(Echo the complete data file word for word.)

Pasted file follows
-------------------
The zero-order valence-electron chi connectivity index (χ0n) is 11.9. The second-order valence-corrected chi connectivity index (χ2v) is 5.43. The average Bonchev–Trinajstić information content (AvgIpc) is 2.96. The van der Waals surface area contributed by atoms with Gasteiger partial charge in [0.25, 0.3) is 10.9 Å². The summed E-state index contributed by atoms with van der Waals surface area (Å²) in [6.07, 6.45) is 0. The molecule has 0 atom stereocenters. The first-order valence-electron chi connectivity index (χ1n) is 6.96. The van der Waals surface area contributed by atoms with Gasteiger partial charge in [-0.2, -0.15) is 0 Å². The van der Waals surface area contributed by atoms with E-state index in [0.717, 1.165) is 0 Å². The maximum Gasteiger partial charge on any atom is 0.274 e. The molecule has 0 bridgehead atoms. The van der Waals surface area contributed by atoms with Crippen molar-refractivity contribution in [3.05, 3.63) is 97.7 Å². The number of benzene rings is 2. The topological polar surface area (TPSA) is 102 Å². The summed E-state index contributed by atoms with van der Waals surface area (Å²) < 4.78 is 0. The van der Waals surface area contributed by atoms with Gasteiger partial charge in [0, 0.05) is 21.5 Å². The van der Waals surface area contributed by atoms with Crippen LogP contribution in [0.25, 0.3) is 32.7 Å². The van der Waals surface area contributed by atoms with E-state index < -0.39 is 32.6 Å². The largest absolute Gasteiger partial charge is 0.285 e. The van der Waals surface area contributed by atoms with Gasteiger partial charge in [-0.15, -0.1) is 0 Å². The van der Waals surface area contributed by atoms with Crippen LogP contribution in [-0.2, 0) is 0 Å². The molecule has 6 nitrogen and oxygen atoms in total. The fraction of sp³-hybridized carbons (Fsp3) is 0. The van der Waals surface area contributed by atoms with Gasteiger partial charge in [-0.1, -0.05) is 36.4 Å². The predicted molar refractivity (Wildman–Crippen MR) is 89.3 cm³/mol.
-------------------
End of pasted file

The zero-order valence-electron chi connectivity index (χ0n) is 11.9. The second-order valence-corrected chi connectivity index (χ2v) is 5.43. The average Bonchev–Trinajstić information content (AvgIpc) is 2.96. The van der Waals surface area contributed by atoms with Gasteiger partial charge in [0.25, 0.3) is 10.9 Å². The summed E-state index contributed by atoms with van der Waals surface area (Å²) in [6.07, 6.45) is 0. The molecule has 0 atom stereocenters. The first-order valence-electron chi connectivity index (χ1n) is 6.96. The van der Waals surface area contributed by atoms with Gasteiger partial charge in [-0.2, -0.15) is 0 Å². The van der Waals surface area contributed by atoms with E-state index in [0.717, 1.165) is 0 Å². The maximum Gasteiger partial charge on any atom is 0.274 e. The molecule has 0 bridgehead atoms. The van der Waals surface area contributed by atoms with Crippen molar-refractivity contribution in [3.05, 3.63) is 97.7 Å². The number of benzene rings is 2. The topological polar surface area (TPSA) is 102 Å². The summed E-state index contributed by atoms with van der Waals surface area (Å²) < 4.78 is 0. The van der Waals surface area contributed by atoms with Gasteiger partial charge in [0, 0.05) is 21.5 Å². The van der Waals surface area contributed by atoms with Crippen LogP contribution in [0.25, 0.3) is 32.7 Å². The van der Waals surface area contributed by atoms with E-state index < -0.39 is 32.6 Å². The largest absolute Gasteiger partial charge is 0.285 e. The van der Waals surface area contributed by atoms with Gasteiger partial charge in [-0.15, -0.1) is 0 Å². The van der Waals surface area contributed by atoms with Crippen LogP contribution in [-0.2, 0) is 0 Å². The molecule has 6 nitrogen and oxygen atoms in total. The fraction of sp³-hybridized carbons (Fsp3) is 0. The van der Waals surface area contributed by atoms with Gasteiger partial charge in [-0.1, -0.05) is 36.4 Å². The predicted molar refractivity (Wildman–Crippen MR) is 89.3 cm³/mol.